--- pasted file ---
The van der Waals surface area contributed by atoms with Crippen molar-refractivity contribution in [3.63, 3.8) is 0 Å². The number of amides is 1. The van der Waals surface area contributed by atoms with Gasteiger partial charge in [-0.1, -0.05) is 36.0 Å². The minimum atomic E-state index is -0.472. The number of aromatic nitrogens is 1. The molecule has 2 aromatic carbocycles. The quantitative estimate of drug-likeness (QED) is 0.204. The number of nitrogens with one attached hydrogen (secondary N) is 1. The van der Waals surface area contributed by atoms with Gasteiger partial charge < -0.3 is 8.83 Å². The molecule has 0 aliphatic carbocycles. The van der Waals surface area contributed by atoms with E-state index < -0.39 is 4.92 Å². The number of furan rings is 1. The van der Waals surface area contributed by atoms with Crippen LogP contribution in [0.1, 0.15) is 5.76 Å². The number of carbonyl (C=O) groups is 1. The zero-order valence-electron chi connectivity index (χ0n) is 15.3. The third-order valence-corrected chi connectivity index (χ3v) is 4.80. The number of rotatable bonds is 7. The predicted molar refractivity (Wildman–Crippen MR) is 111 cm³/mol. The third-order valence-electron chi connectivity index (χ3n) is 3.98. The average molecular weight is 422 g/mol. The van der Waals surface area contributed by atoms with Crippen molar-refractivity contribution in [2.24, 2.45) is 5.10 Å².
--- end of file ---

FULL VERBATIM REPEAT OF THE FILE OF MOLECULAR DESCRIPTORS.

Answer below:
The van der Waals surface area contributed by atoms with Crippen molar-refractivity contribution in [3.63, 3.8) is 0 Å². The number of amides is 1. The van der Waals surface area contributed by atoms with Gasteiger partial charge in [-0.1, -0.05) is 36.0 Å². The minimum atomic E-state index is -0.472. The number of aromatic nitrogens is 1. The molecule has 2 aromatic carbocycles. The quantitative estimate of drug-likeness (QED) is 0.204. The number of nitrogens with one attached hydrogen (secondary N) is 1. The van der Waals surface area contributed by atoms with Gasteiger partial charge < -0.3 is 8.83 Å². The molecule has 0 aliphatic carbocycles. The van der Waals surface area contributed by atoms with E-state index < -0.39 is 4.92 Å². The number of furan rings is 1. The van der Waals surface area contributed by atoms with Crippen LogP contribution in [0.1, 0.15) is 5.76 Å². The number of carbonyl (C=O) groups is 1. The zero-order valence-electron chi connectivity index (χ0n) is 15.3. The third-order valence-corrected chi connectivity index (χ3v) is 4.80. The number of rotatable bonds is 7. The predicted molar refractivity (Wildman–Crippen MR) is 111 cm³/mol. The third-order valence-electron chi connectivity index (χ3n) is 3.98. The average molecular weight is 422 g/mol. The van der Waals surface area contributed by atoms with Crippen molar-refractivity contribution in [2.24, 2.45) is 5.10 Å².